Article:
Owen Roach

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Owen Roach

Call: 2003 (E&W), 2004 (M, WI)

Owen is an experienced practitioner, who couples strong advocacy ability with the talent to quickly assimilate facts. His high degree of interpersonal skills allows Owen to connect with clients of all backgrounds, putting them at ease in the most stressful situations.

He also practices in the Eastern Caribbean Supreme Court jurisdiction, where he is regularly instructed in high profile cases. Owen undertook pupillage at 3-4 South Square Chambers, Grays Inn, London. He did so under the watchful eyes of David Alexander QC to whom he was a pupil.

He is presently a consultant to the commercial firm Richards & Co in Antigua, West Indies.

Owen has a broad civil and commercial practice with a particular interest in all types of property litigation and corporate insolvency. Owen regularly undertakes work in the County Court in fast and multi track cases and often appears in the High Court. Owen has also appeared in the Court of Appeal and the Privy Council.

Practice Areas

Company, Commercial, Civil, Housing & Property.

Owen is regularly instructed in commercial and residential landlord and tenant disputes. His practice covers possession proceedings for rent arrears, disrepair, unlawful eviction and applications for injunctions and relief from forfeiture.

Owen also undertakes a huge volume of work in anti-social behaviour cases.

Notable cases include:

  • Admiral Taverns (Cygnet) Ltd v Daniel and another [2008] EWHC 1688 (QB)
  • Mcintosh v Mcintosh (deceased) [2014]EWCA Civ 557
  • DPP v Kevil Nelson [2015] Privy Council

  • Brown’s Bay Resort Ltd v Pozzoni [2016] UK PC 10-
    [1] The Appellant is the proprietor of certain coastal property at Brown’s Bay, St. Phillips, Antigua. By a lease dated 13th November 2006, the Appellant leased a certain portion of the property to the Respondent for a two-year contractual period beginning 1st November 2006.

    [2] Clause 19 of the lease agreement provided as follows:

    “Interruption of Contract – Failure to respect every aspect of this contract could result in an interruption of the contract by either the owner or the tenant. If an interruption occurs then the party responsible will pay to the other party a penalty fee of US$4,000.00. Any pending expenses of either the owner or the tenant are to be paid before the contract is terminated.”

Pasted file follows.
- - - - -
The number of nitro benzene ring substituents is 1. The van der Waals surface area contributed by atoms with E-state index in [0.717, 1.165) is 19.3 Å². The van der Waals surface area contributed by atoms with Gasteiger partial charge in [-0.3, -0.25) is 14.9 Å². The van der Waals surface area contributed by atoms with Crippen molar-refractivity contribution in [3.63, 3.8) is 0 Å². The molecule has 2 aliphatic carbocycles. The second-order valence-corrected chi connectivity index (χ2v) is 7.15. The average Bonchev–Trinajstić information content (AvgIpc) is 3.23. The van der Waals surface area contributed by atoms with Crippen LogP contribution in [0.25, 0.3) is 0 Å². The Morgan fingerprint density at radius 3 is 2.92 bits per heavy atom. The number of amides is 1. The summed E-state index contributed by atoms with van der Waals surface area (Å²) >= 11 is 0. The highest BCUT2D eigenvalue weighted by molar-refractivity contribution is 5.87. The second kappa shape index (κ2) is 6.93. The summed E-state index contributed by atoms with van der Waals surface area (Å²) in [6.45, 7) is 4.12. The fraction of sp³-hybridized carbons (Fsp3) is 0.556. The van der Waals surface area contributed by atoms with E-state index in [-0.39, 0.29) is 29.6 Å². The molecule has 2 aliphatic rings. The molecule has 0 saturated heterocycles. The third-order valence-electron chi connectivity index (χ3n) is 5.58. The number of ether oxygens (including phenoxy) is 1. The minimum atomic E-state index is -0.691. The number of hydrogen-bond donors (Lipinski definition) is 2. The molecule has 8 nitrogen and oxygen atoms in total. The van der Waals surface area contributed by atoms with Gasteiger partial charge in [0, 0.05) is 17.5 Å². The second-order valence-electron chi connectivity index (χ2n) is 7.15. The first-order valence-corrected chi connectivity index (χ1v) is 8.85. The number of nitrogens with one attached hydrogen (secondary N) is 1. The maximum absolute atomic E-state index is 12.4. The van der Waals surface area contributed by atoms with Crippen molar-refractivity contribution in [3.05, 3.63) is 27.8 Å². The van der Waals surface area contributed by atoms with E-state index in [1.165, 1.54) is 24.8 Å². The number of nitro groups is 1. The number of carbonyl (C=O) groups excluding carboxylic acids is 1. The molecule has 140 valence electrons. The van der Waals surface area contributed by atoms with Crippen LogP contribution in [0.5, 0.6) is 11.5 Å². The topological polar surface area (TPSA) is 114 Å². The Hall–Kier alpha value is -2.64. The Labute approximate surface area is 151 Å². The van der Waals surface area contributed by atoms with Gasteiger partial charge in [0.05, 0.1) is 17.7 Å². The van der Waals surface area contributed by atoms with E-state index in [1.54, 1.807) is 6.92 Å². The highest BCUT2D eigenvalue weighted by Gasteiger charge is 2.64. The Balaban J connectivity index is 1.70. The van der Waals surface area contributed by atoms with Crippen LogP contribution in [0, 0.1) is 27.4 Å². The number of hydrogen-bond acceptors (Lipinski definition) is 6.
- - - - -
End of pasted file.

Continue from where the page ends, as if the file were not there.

[3] BBR committed a repudiatory breach of contract in September 2007, which Mr Pozzoni accepted. As a result Mr Pozzoni did not re-open the restaurant at the start of the 2007-2008 season in November 2007 but instead commenced legal action to recover damages for the breach of contract . The High Court and the Court of Appeal in the Caribbean, ruled that the Appellant’s action were a breach of the terms of the Lease. The Appellant’s appealed to the Privy Council, on the basis that the lower court were wrong in their interpretation of the clause 19, among other things. The Privy Council upheld the Caribbean Court of Appeal decision.


    [4] The principal issue in the instant appeal is this: Is clause 19 of the lease agreement a liquidated damages clause or a penalty clause? Flowing from this principal issue is the following sub-issue:

    If clause 19 is a penalty clause, is the stipulated amount in any event:

    1. An agreed amount for compensation or

    2. A limitation on the maximum amount recoverable in the event of:

    a. A breach of the contract and/or,

    b. An interruption of the contract (on account of a breach).

    [5] A secondary issue relates to the assessment of damages and the sufficiency and quality of evidence regarding the Respondent’s lost earnings.

    The Privy Council upheld the Caribbean Court of Appeal decision.

  • Professional Memberships

    • Lincoln’s Inn
    • High Court of Justice, Eastern Caribbean Supreme Court in Montserrat, West Indies